Temple student advocates to end youth housing insecurity

After living in foster care, a student works in city organizations to help housing insecure youth.

Liam Spady, sophomore public health major, sits at Liacouras Walk on Sept. 3. Spady just transferred to Temple University from Community College of Philadelphia this semester. | KAITLYN JEFFREY / THE TEMPLE NEWS

Philadelphia has the highest per-capita rate of children in foster care of any major city in the United States, the Philadelphia Inquirer reported in 2018. Philadelphia has approximately 5,000 children in foster care at any given time, according to an August update to the city’s website.

Six years after entering Philadelphia’s foster care system at 16 years old, Liam Spady has now worked for five organizations fighting against youth housing insecurity.

Spady, a sophomore public health major, experienced trauma from physical assault before entering foster care, leaving him in need of a trauma-informed foster home equipped to handle his epilepsy while being close enough to commute to Central High School. 

“I had so many big highs and big lows during that time,” Spady said. “I couldn’t focus on school because I didn’t have housing, and I didn’t have housing because I had epilepsy, and other places in the system weren’t doing their job. It was just problem after problem.”

Spady’s case manager and social workers at Children’s Hospital of Philadelphia supported him after the attack, which inspired him to become an advocate for young people experiencing homelessness, he said. In 2016, Spady co-founded the Philadelphia Office of Homeless Services’ Young Adult Leadership Committee, an organization that works to prevent and end youth homelessness. 

In January 2020, OHS recorded 958 unsheltered persons, or people in places not meant for human habitation. Of those, 117 were youth aged 24 and under.

“It just reminds me of how so many people don’t have [a support system] and how many people might have fallen through the cracks,” Spady said. “It kind of drove me to a passion that I have today, to kind of get into the service field, because it’s just critical that young people don’t feel that way and that nobody feels that way.” 

Spady began as coordinator for YALC, where he presided over recruitment and worked with leadership and other organizations and spoke at community events, Spady said.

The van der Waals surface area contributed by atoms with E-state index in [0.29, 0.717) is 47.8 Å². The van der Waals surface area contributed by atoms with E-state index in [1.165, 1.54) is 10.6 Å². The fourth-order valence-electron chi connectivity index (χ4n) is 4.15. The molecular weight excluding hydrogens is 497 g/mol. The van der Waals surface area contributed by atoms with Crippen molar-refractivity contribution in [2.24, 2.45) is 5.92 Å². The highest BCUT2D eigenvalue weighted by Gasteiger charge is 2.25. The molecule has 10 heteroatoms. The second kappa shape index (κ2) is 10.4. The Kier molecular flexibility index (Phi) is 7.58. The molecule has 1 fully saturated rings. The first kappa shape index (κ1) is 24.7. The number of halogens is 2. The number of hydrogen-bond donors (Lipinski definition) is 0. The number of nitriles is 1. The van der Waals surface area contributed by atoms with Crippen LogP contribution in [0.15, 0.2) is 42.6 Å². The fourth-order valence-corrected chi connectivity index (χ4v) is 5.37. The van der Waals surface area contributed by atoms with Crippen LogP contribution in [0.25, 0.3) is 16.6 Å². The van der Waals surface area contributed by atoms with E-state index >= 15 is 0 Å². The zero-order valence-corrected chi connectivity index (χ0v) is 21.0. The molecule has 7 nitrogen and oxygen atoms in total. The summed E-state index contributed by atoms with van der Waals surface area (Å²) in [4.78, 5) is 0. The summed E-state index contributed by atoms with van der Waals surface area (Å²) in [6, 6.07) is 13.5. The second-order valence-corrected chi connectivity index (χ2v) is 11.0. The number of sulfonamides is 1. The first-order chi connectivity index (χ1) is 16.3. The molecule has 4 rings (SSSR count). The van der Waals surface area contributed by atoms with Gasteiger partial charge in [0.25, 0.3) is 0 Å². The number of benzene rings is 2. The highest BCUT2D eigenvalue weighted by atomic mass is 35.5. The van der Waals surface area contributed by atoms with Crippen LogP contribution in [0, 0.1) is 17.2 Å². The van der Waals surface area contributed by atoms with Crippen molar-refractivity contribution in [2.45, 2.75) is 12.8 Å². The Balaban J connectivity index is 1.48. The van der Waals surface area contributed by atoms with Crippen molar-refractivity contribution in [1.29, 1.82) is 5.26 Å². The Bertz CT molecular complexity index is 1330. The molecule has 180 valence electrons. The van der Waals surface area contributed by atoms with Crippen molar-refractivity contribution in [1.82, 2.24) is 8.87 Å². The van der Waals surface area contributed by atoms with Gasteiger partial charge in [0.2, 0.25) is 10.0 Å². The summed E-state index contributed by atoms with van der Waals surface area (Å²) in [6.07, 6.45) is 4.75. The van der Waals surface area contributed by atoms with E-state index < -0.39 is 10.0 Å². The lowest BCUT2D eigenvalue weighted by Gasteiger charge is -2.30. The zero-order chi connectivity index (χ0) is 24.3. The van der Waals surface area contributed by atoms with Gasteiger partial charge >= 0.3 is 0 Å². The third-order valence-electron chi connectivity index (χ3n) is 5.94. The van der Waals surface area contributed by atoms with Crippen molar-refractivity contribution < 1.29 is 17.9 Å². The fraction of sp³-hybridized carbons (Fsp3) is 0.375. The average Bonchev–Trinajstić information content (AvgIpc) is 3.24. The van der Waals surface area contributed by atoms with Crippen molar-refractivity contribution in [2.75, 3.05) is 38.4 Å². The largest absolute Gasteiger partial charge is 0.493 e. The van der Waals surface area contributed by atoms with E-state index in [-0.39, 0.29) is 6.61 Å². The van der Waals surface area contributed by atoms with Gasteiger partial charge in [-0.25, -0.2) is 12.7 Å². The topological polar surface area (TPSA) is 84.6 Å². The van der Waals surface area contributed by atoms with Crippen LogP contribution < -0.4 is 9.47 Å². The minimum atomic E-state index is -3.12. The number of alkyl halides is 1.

Last year, YALC worked with the School District of Philadelphia to create a training program to help staff identify young people who might be experiencing unstable housing, Spady said. They helped the Office of Homeless Services hire navigators to help young people understand OHS’s services, said Liz Hersh, director of the Office of Homeless Services. 

“I think the needs of young adults experiencing housing insecurity and homelessness, whether they’re couch surfing or they actually become homeless, I think they are sometimes not seen by the public and they are sometimes forgotten about, and we cannot allow that to happen,” Hersh said.

Spady is now the co-chair of YALC and works at the Youth Collaboratory, where he focuses on communities outside of Philadelphia. Spady also works with the Philly Homes 4 Youth coalition as a youth co-chair, overseeing subcommittees for the organization. 

Tireless advocacy is required to keep youth homelessness a top issue, said Cameron McConkey, co-chair of mental health for the Philly Homes 4 Youth Coalition. 

“[Spady] has been tireless in advocating for the things that really need to happen or to change in order for us, as a city, to end youth homelessness, or at least make a substantial impact in the experiences of young people who are housing insecure or homeless,” McConkey said. 

Spady plans to work in health education after graduating and hopes organizations will learn to appreciate the experiences of the people they are advocating for, he said. 

“Removing that barrier for people, especially of color and who have historical challenges as a community, to get into those leadership positions to really change these large systems that everybody has to sort of coordinate and walk-through on a daily basis,” Spady said. “I think that’s one of the biggest things.”

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